A successful speaking tour

December 6, 2012 at 1:36 am Leave a comment

For Canadians, basic education lasts for at least 11 years and is available to almost the entire population. This fact is so normal that if you asked some young students, they might tell you that they’d prefer it if school was optional. Two weeks ago a special guest speaker from Guatemala reminded us that in other parts of the world, the opportunity to get an education is not guaranteed for all children.

Jorge Chojolán is an internationally recognized educator and speaker who visited Montreal as part of a larger tour of Canada and the United States. He shared the story of how he received an education and the process of creating a school in the primarily indigenous city Xela (pronounced SHAY-la).

Picture of Jorge Cholojan

Jorge Chojolán giving a speech to Montreal area librarians

He began by introducing Guatemala as a land of contrasts. The Country has produced a noble prize winner for literature, Migel Angel Austurias, but also has the lowest literacy rate in Latin America. It is blessed with good soil and abundant natural resources, but 54% of the population lives in poverty. Almost half of the population has indigenous ancestry, but parents refuse to teach their children native languages because an indigenous language accent is a cause for discrimination.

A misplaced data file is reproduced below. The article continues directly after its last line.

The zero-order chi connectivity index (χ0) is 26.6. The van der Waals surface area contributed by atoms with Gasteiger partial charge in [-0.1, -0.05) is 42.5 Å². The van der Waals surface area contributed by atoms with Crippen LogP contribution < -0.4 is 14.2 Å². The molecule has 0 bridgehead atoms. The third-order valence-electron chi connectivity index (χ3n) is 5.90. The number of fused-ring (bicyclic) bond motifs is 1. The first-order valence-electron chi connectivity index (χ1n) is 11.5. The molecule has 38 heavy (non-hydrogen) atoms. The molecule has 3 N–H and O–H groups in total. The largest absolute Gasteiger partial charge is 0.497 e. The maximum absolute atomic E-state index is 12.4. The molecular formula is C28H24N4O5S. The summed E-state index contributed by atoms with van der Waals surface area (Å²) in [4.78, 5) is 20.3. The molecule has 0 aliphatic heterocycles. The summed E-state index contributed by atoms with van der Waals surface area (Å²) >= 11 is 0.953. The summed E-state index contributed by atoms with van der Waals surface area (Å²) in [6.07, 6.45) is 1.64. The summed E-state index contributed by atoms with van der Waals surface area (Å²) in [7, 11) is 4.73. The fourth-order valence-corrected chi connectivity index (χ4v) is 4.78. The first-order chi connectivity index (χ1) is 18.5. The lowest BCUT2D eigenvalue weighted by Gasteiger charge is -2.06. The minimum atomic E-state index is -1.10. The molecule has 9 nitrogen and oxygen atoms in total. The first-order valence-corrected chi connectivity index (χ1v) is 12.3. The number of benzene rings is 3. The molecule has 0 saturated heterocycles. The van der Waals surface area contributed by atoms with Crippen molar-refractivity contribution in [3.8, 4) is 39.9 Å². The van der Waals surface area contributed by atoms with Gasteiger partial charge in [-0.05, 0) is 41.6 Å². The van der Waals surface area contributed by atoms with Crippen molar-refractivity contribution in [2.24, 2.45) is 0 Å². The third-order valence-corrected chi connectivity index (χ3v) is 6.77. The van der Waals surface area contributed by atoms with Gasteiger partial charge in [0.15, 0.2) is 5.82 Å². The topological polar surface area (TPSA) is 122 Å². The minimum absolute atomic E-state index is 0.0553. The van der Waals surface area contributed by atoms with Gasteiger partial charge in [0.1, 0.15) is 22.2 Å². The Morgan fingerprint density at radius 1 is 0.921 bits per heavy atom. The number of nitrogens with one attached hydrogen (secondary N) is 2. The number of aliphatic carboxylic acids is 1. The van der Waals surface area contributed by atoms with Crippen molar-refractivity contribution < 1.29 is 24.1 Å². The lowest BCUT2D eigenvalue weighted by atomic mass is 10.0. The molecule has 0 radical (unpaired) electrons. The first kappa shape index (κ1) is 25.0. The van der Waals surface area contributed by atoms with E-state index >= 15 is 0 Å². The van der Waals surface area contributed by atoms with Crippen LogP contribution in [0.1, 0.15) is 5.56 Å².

Amidst this background of societal contrasts, Jorge is working to promote education and tolerance through his non-profit school. The Austurias Academy has a unique funding model: it relies on a combination of donations and grants to subsidize student tuition. This model allows the school to provide an education which is of higher quality education than that offered in the overcrowded public schools, but which is far more affordable than the private schools in the country.

Librarians Without Borders is proud to be part of this remarkable educational experience.

A rapt audience listens to Jorge's speech.

A rapt audience listens to Jorge’s speech.

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Libraries and Education Speaking Tour: November 2012

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Librarians Without Borders is a non-profit organization that strives to improve access to information resources regardless of language, geography, or religion, by forming partnerships with community organizations in developing regions.

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Librarians Without Borders is not in any way affiliated with Médecins Sans Frontières/Doctors Without Borders. Doctors Without Borders is a registered trade-mark of Bureau International de Médecins Sans Frontière

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